Making a Scene Presents an Interview with Corky Siegel of Chamber Blues
Along with the likes of John Cage, Steve Reich, Phillip Glass, and Meredith Monk, he is the recipient of a Meet the Composer/Reader’s Digest Commissioning Program for New American Music grant for chamber music composition resulting in his Chamber Blues ensemble’s popular Aunt Lila’s Suite; he has also been honored with the Illinois Arts Council Fellowship Award for Music Composition, the Chicago Music Awards’ Lifetime Achievement Award, and induction into the Chicago Blues Hall of Fame.
Born Mark Paul Siegel in Chicago in 1943, Corky’s professional music career began when he founded the now legendary Siegel-Schwall Band in Chicago in 1965 with guitarist Jim Schwall. The group was a major component of the young generation of white blues artists—also including Paul Butterfield, Charlie Musselwhite, Harvey Mandel, Barry Goldberg, Nick Gravenites and Michael Bloomfield—who learned the historic Chicago blues style at the feet and hands of such towering figures as Muddy Waters, Howlin’ Wolf, Little Walter, Willie Dixon, Buddy Guy and Sam Lay.
Corky played with all these greats at Siegel-Schwall’s first steady engagement, in 1965 at Peppers, Chicago’s internationally renowned blues club. They were soon signed to Vanguard Records, with blues luminary Samuel Charters producing. Their first album, The Siegel-Schwall Band, was released in 1966, and with it the group made San Francisco a virtual second home: There the likes of Janis Joplin, Santana, Steve Miller and Joni Mitchell opened for them (Siegel-Schwall actually produced Mitchell’s demo tape with her hit Circle Game); the band would record three more classic albums for Vanguard up through 1970, then five for Wooden Nickel/RCA through 1974 before going on hiatus.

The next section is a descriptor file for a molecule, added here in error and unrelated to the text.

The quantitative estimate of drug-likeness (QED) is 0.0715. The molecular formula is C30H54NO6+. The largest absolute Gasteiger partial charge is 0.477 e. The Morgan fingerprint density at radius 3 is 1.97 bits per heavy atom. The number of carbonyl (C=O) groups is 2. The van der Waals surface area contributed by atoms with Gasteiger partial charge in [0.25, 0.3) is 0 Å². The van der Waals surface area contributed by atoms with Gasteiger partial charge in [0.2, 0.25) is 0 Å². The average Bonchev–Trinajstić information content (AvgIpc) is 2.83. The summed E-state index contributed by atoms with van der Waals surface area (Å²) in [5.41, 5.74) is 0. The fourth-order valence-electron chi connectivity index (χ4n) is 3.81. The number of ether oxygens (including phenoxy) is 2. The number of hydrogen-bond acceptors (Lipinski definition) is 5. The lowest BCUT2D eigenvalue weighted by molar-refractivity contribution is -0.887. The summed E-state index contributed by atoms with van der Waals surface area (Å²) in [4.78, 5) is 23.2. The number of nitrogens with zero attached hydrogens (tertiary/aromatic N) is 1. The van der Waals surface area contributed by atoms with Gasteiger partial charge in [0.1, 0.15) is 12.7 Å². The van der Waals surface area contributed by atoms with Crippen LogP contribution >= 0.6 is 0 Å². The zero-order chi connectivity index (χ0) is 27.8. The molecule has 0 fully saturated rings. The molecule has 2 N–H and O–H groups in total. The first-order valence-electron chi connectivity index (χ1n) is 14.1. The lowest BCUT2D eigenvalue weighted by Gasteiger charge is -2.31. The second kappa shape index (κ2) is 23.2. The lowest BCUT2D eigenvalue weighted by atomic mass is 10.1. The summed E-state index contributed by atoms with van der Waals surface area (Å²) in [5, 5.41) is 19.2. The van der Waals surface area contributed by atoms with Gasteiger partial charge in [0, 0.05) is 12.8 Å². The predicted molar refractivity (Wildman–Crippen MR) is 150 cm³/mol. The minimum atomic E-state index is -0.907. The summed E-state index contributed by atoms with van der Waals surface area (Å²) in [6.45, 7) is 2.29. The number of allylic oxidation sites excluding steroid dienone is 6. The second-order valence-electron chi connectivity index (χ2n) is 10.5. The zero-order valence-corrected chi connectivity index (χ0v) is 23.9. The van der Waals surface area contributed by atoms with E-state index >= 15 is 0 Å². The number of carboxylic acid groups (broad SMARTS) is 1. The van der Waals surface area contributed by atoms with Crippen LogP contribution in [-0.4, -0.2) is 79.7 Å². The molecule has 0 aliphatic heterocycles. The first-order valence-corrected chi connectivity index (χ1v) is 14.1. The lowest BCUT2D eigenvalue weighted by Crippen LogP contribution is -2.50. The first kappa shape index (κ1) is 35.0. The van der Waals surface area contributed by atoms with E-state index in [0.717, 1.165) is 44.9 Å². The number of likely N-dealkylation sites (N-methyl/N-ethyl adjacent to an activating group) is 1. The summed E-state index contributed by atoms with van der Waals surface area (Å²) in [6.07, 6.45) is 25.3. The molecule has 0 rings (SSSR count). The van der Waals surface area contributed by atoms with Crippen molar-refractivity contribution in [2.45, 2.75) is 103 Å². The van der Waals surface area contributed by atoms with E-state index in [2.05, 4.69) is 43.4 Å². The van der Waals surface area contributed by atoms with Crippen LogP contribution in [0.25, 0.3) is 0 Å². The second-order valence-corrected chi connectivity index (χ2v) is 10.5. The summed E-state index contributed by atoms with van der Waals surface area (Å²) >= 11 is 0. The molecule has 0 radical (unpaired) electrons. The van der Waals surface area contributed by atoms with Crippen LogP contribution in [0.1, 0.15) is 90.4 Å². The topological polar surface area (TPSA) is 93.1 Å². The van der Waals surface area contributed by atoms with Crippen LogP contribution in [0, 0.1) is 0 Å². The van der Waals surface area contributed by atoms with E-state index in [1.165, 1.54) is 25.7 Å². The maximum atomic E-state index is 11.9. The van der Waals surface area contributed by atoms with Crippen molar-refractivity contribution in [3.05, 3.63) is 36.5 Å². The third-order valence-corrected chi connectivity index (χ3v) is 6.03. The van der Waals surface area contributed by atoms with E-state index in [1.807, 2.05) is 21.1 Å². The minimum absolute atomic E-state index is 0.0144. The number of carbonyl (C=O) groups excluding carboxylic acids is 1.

In 1973 the band released Three Pieces for Blues Band and Symphony Orchestra on the prestigious classical music label Deutsche Grammophon. The titletrack was an avant-garde piece composed by jazz trombonist William Russo combining classical music played by an orchestra (the San Francisco Symphony) with blues music played by a four-piece band (Siegel-Schwall) conducted by maestro Seiji Ozawa.
Ozawa had been a huge fan of Siegel-Schwall since 1966, when he was the first music director of the Ravinia Festival–the summer home of the Chicago Symphony Orchestra. He used to see the band perform frequently at Chicago blues clubs, and suggested a blues-classical collaboration. Corky worked closely with Russo, and in 1968 they premiered Three Pieces for Blues Band and Symphony Orchestra with Ozawa and the Chicago Symphony Orchestra; its success—including a high charting Billboard pop and classical single culled from the program–led to Siegel-Schwall’s performance with Arthur Fiedler and the Boston Pops Orchestra on an Evening At Pops program for PBS, and in 1979, Deutsche Grammophon’s release of Russo’s Street Music, A Blues Concerto, featuring Corky on harmonica and piano, which received the French Government’s Grand Prix du Disque award as well as the Recording of Special Merit in Stereo Review.